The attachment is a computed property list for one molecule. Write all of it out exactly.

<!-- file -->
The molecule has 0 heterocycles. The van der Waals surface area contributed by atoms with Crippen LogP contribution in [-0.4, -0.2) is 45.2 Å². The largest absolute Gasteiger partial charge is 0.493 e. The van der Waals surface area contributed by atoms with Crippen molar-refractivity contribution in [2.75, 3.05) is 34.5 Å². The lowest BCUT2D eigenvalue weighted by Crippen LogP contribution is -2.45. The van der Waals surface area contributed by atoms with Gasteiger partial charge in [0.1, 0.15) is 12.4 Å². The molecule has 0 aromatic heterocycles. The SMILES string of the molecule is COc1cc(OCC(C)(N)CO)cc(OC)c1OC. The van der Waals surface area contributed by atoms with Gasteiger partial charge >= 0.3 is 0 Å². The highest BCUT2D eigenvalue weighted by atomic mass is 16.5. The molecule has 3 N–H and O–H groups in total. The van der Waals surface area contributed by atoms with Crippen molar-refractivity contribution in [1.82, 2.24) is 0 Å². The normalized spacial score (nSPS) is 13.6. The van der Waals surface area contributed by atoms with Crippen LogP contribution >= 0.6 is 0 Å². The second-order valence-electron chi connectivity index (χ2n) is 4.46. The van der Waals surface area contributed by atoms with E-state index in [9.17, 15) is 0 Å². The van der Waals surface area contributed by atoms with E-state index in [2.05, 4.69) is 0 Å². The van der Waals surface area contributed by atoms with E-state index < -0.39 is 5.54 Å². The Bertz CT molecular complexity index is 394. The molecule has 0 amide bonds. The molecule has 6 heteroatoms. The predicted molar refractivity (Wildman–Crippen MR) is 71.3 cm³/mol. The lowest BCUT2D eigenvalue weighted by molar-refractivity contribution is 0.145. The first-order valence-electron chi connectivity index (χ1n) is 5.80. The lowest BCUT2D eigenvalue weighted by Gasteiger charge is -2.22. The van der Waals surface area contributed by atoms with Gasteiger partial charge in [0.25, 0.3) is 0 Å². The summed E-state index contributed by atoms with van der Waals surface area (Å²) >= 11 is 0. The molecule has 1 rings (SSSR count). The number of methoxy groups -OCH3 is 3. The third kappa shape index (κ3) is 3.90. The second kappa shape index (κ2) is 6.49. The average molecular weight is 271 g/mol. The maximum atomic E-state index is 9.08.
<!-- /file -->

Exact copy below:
The molecule has 0 heterocycles. The van der Waals surface area contributed by atoms with Crippen LogP contribution in [-0.4, -0.2) is 45.2 Å². The largest absolute Gasteiger partial charge is 0.493 e. The van der Waals surface area contributed by atoms with Crippen molar-refractivity contribution in [2.75, 3.05) is 34.5 Å². The lowest BCUT2D eigenvalue weighted by Crippen LogP contribution is -2.45. The van der Waals surface area contributed by atoms with Gasteiger partial charge in [0.1, 0.15) is 12.4 Å². The molecule has 0 aromatic heterocycles. The SMILES string of the molecule is COc1cc(OCC(C)(N)CO)cc(OC)c1OC. The van der Waals surface area contributed by atoms with Gasteiger partial charge >= 0.3 is 0 Å². The highest BCUT2D eigenvalue weighted by atomic mass is 16.5. The molecule has 3 N–H and O–H groups in total. The van der Waals surface area contributed by atoms with Crippen molar-refractivity contribution in [1.82, 2.24) is 0 Å². The normalized spacial score (nSPS) is 13.6. The van der Waals surface area contributed by atoms with Crippen LogP contribution >= 0.6 is 0 Å². The second-order valence-electron chi connectivity index (χ2n) is 4.46. The van der Waals surface area contributed by atoms with E-state index in [9.17, 15) is 0 Å². The van der Waals surface area contributed by atoms with E-state index in [2.05, 4.69) is 0 Å². The van der Waals surface area contributed by atoms with E-state index < -0.39 is 5.54 Å². The Bertz CT molecular complexity index is 394. The molecule has 0 amide bonds. The molecule has 6 heteroatoms. The predicted molar refractivity (Wildman–Crippen MR) is 71.3 cm³/mol. The lowest BCUT2D eigenvalue weighted by molar-refractivity contribution is 0.145. The first-order valence-electron chi connectivity index (χ1n) is 5.80. The lowest BCUT2D eigenvalue weighted by Gasteiger charge is -2.22. The van der Waals surface area contributed by atoms with Gasteiger partial charge in [0.25, 0.3) is 0 Å². The summed E-state index contributed by atoms with van der Waals surface area (Å²) >= 11 is 0. The molecule has 1 rings (SSSR count). The number of methoxy groups -OCH3 is 3. The third kappa shape index (κ3) is 3.90. The second kappa shape index (κ2) is 6.49. The average molecular weight is 271 g/mol. The maximum atomic E-state index is 9.08.